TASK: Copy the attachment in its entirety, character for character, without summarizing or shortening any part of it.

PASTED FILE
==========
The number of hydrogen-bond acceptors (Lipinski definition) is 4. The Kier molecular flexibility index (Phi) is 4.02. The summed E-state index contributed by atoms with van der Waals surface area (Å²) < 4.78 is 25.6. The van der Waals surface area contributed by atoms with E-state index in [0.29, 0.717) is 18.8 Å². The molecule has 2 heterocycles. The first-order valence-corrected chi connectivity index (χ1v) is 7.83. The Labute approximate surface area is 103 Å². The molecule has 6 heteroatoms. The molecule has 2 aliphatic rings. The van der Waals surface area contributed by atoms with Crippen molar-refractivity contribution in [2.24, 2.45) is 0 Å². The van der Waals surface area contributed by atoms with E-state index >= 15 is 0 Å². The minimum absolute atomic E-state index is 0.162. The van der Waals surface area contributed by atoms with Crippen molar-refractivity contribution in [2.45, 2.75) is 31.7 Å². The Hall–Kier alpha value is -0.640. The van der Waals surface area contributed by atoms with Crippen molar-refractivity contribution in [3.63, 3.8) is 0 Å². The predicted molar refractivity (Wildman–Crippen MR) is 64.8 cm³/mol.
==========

The number of hydrogen-bond acceptors (Lipinski definition) is 4. The Kier molecular flexibility index (Phi) is 4.02. The summed E-state index contributed by atoms with van der Waals surface area (Å²) < 4.78 is 25.6. The van der Waals surface area contributed by atoms with E-state index in [0.29, 0.717) is 18.8 Å². The molecule has 2 heterocycles. The first-order valence-corrected chi connectivity index (χ1v) is 7.83. The Labute approximate surface area is 103 Å². The molecule has 6 heteroatoms. The molecule has 2 aliphatic rings. The van der Waals surface area contributed by atoms with Crippen molar-refractivity contribution in [2.24, 2.45) is 0 Å². The van der Waals surface area contributed by atoms with E-state index >= 15 is 0 Å². The minimum absolute atomic E-state index is 0.162. The van der Waals surface area contributed by atoms with Crippen molar-refractivity contribution in [2.45, 2.75) is 31.7 Å². The Hall–Kier alpha value is -0.640. The van der Waals surface area contributed by atoms with Crippen molar-refractivity contribution in [3.63, 3.8) is 0 Å². The predicted molar refractivity (Wildman–Crippen MR) is 64.8 cm³/mol.